Bathroom Cabinet: Episode 7

Bathroom Cabinet Episode 7 Keyframe

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A turned nob makes a great addition to a cabinet and Paul takes us through the full turning process so you can make your own. Then the finish is applied to the cabinet before a catch and the handle are fitted to finish off the project.

Read more about turning these handles in Paul’s blog post.

14 Comments

  1. David B on 5 September 2018 at 3:48 pm

    I enjoyed the well filmed, nicely narrated lathe section. Next you’ll have to show us how you sharpen your bowl gouge!

  2. Darren on 5 September 2018 at 4:54 pm

    Hi,

    What mask is that?

    Thanks

    Darren.

  3. Tom Hitchner on 5 September 2018 at 5:15 pm

    I guess that was a water based poly finish? Very nice for a bathroom cabinet. Great knob turning.

  4. Ed on 5 September 2018 at 5:26 pm

    Phil, I know Paul didn’t show a skew, but would you ask him, please, whether he sharpens his turning skew with convex bevels, just like a bench chisel (other than the bevel angle)?

    If you still have his story board, you might want to shoot a photo and post it to make it easier to see.

    • jakegevorgian on 15 September 2018 at 5:01 am

      Definitely not sharpened on the grinder! 🙂 either cone will work. What is important is to have some sort of a never that lets the skew have some sort of an angle that is suitable between you and the spindle that is being turned. It’s really one of those tools that can’t be explained by exact science, although engineers will prove me wrong!

      • jakegevorgian on 15 September 2018 at 5:03 am

        Correction “…some sort of a [never]…” should be “…some sort of a bevel…”

  5. Doug Karliskint on 5 September 2018 at 10:37 pm

    I believe I have watched most if not all of Paul’s videos at least once. There is something I have never seen him do. He never gets dirty!

    I guess that is just the amazing power of a true pro.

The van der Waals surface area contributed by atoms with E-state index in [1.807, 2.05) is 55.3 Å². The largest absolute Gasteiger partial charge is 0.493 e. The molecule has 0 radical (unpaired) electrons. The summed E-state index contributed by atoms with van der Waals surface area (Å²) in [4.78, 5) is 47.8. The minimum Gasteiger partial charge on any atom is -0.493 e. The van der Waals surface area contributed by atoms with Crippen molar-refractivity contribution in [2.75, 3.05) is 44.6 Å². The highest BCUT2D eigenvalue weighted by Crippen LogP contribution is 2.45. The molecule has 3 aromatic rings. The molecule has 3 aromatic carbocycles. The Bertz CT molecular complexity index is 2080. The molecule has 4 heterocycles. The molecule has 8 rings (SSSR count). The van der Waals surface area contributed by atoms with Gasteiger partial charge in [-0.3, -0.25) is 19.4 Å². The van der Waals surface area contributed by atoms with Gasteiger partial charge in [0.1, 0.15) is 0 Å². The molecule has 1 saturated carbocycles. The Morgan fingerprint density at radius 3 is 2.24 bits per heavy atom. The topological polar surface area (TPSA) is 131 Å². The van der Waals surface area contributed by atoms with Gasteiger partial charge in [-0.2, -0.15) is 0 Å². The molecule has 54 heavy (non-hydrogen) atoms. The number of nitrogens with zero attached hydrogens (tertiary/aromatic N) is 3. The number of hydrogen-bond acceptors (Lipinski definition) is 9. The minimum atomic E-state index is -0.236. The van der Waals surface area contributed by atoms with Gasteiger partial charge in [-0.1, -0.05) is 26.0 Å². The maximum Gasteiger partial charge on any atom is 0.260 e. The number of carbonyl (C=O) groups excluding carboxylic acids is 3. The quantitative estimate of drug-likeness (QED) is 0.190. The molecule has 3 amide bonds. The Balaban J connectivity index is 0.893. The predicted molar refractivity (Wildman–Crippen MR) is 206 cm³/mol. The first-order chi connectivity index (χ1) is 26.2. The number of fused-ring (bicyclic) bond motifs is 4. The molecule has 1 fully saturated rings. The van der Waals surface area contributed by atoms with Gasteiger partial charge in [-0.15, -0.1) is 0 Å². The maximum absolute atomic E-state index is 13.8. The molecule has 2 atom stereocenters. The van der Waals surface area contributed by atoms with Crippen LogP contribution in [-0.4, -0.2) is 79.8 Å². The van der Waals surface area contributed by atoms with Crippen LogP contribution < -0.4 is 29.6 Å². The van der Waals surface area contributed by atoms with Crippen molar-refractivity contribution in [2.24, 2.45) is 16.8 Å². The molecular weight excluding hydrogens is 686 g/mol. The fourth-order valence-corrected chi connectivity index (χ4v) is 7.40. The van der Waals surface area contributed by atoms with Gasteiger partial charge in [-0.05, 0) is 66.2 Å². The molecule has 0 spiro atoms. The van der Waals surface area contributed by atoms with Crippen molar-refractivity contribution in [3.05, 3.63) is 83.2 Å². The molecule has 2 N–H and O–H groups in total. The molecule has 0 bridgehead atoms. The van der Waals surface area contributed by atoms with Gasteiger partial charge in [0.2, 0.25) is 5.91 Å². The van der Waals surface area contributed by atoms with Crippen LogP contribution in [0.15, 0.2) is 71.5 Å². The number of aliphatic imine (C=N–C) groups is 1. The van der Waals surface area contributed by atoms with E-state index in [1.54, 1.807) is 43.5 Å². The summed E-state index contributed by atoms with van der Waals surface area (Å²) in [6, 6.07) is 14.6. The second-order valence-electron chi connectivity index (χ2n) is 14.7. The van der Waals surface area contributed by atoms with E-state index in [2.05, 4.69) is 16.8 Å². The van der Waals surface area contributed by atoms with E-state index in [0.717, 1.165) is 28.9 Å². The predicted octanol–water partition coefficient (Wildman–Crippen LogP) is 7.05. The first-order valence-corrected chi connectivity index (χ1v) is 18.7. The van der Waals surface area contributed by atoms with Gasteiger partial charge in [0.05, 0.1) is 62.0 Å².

Great video, thanks all.

  6. wideout16 on 6 September 2018 at 2:25 pm

    Great project and video. I offer 1 comment related to safety, which I know you feel strongly about. When you used a rag on the lathe to apply finish of the turned knob you might consider offering a warning. This practice is common (and I also do it), however if not careful, the wrag can catch and tie up a finger. I’ve had this happen on a drill press and break a few fingers. I think the practice is ok if one keeps the loose ends of rag under control and only use a point of a wrapped up rag (probably a better way to describe this, I hope you get my point..haha).

    Keep up the great work!

    • jakegevorgian on 15 September 2018 at 4:58 am

      Ouch! Well, lots of safety tips about lathe is never enough. Once my T-shirt’s loose sleeve got caught by the chuck and the only thing that saved my ripcage was the tool rest—of course I ended up with lots of bruises on my chest and didn’t touch the lathe for a few days.

      Overall Paul’s explanation was so beautiful that I could imagine what is he doing just by hearing him talk while my eyes were closed. Such a great teacher to learn teaching from!

      Hope those fingers are fine!

      Cheers

  7. grover on 7 September 2018 at 8:14 am

    I want to post a question about the finish.
    What kind of material is the pad made of?

    • Philip Adams on 11 September 2018 at 12:55 pm

      Paul cut up a paint pad that is used for painting walls. It is a sponge like material.

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